But the presence of the gospel doesn’t change the presence of messy theology. In fact, the presence of the gospel sets us free to work all things out in submission to a singular reality: broken beyond repair in our sinfulness, the Father sent the Son to suffer, die, resurrect, and leave the perfect love of the Holy Spirit with His children in order that we might have a helper to bring us into all truth.

The gospel is the whole picture, and the messy theology is sometimes the way we get to the gospel (it was for me), and the messy theology is sometimes the thing we find after we’ve gotten to the gospel (it is for me). But either way, sorting through theology, saying what we believe, why we believe it, opening ourselves up to critique and correction, getting things out of our heads, making them sayable (the whole point of this site!)—this is the working out of our salvation that must happen.

Too often we’re parrots of a status quo instead of wading deep into the pool of muddied water, and letting what is sometimes dirty and always messy do the healing work in us it must. Jesus used mud to heal a blind man’s eyes and I never want to be above both allowing mud to be put on my eyes, and being a healing handler of mud for the eyes of others. It was not the mud that healed, it was Jesus. The mud was just the mechanism He used.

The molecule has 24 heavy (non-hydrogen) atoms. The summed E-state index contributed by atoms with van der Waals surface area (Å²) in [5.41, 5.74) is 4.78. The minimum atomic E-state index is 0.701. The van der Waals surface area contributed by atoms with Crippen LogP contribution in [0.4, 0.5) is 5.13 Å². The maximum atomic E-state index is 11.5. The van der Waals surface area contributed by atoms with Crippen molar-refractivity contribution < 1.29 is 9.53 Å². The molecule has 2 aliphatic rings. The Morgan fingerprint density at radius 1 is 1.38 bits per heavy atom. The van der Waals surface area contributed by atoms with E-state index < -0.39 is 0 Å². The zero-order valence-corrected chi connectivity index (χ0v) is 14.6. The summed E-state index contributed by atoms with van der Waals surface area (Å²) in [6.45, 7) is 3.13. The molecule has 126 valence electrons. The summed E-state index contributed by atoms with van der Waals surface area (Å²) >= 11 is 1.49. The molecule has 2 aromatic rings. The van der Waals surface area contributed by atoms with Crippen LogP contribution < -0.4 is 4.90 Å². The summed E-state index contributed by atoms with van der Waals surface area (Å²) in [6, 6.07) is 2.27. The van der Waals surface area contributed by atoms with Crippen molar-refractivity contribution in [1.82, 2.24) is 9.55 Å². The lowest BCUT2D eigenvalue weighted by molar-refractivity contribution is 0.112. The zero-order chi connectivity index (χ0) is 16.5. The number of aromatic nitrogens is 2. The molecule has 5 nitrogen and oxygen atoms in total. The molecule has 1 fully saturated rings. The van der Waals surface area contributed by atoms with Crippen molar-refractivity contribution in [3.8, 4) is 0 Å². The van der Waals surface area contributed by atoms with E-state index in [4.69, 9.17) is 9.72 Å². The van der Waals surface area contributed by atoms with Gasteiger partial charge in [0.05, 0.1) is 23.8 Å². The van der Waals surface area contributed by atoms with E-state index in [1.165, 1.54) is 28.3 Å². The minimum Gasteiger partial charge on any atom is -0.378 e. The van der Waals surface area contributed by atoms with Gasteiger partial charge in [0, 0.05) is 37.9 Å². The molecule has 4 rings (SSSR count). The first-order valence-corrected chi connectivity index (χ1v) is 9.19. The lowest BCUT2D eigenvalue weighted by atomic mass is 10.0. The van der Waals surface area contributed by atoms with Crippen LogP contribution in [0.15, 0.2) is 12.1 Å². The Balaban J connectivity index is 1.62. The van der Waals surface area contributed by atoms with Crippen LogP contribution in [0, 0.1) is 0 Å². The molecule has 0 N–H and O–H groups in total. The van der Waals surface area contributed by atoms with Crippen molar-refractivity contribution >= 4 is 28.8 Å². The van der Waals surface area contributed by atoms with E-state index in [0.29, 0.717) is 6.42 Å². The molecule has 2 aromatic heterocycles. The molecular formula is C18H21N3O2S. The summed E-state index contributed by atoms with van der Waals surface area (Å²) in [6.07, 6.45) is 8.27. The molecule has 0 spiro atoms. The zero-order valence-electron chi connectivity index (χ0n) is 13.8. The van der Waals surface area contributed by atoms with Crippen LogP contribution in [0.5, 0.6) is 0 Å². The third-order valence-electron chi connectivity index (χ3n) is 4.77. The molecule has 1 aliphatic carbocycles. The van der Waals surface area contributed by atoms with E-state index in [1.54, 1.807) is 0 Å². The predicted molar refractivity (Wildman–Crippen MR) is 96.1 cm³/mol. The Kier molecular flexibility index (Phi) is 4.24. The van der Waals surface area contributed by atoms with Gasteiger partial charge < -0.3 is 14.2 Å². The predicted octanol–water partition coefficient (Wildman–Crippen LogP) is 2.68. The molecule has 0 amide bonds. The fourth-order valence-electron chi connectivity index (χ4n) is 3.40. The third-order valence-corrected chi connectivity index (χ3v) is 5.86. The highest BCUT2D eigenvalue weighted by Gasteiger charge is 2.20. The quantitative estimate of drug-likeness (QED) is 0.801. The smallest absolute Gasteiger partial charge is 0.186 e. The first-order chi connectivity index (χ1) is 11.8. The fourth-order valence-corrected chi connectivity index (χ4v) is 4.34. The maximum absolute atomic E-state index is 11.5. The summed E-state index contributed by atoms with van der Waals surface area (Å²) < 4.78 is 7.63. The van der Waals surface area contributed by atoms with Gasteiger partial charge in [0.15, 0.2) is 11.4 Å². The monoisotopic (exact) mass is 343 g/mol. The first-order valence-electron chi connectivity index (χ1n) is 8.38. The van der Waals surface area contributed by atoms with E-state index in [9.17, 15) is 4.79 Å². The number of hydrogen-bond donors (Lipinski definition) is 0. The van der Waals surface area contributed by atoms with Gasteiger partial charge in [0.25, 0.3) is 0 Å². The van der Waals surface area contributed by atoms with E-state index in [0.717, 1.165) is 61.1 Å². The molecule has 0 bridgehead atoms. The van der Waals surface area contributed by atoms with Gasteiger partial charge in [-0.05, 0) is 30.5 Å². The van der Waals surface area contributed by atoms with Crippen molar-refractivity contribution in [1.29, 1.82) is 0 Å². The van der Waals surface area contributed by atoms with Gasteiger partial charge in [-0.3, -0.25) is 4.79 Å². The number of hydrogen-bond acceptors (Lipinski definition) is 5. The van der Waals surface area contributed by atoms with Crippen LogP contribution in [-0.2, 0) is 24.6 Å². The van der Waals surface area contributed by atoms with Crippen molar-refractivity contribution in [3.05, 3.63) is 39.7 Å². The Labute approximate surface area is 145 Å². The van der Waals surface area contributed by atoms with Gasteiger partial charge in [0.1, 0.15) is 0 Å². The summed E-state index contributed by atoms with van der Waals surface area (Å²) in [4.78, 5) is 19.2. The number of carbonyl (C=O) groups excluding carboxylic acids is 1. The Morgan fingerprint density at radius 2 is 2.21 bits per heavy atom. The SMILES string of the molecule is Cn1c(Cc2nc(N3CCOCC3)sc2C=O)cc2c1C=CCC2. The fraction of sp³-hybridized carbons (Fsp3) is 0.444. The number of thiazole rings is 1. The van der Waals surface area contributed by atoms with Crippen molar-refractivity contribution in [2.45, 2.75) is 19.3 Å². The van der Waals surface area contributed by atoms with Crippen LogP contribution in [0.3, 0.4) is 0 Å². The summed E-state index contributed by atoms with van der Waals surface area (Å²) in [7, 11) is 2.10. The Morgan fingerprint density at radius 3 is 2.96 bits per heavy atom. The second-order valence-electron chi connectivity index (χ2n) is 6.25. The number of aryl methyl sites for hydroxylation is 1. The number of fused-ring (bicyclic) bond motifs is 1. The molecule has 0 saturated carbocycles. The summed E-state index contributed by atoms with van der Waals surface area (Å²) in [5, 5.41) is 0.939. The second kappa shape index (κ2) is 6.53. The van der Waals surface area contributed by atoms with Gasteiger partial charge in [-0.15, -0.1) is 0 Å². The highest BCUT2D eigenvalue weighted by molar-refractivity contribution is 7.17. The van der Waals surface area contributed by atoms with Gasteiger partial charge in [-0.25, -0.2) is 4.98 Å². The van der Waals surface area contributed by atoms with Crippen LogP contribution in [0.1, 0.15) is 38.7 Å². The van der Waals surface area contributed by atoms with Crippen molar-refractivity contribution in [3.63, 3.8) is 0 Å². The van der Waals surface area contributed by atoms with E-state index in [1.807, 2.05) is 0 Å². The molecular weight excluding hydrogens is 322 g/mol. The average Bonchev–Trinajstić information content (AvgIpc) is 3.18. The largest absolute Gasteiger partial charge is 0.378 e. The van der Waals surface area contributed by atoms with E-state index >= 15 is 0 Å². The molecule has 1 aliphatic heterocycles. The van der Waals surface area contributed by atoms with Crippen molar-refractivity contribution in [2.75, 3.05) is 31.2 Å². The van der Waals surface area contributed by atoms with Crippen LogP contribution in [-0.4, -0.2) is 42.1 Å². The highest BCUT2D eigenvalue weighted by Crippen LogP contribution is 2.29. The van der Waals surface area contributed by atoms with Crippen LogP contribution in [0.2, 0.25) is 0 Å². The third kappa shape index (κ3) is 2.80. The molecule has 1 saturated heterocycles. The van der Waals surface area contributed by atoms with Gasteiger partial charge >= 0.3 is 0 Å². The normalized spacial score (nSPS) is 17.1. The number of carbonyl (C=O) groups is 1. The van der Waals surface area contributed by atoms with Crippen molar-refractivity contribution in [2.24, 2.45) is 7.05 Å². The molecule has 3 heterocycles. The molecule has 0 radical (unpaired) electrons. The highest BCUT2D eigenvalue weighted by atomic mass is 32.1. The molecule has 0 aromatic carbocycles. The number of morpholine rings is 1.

If we believe God is sovereign over all (and God, I hope you do), then we have to believe that He is protecting the Bride, purifying her, setting her apart, and presenting her spotless, without blemish. No messy theology will cling to her when she is at last presented to her Groom. Not one bit. This sets us free to worry less about articles we disagree on and think more about the messy ways God brought us to Him—and how we are all other beggars along that path for someone else.

This article isn’t actually directed toward singles, but married folks, so if you’re tempted to skip because you think it doesn’t apply—it’s actually JUST for you!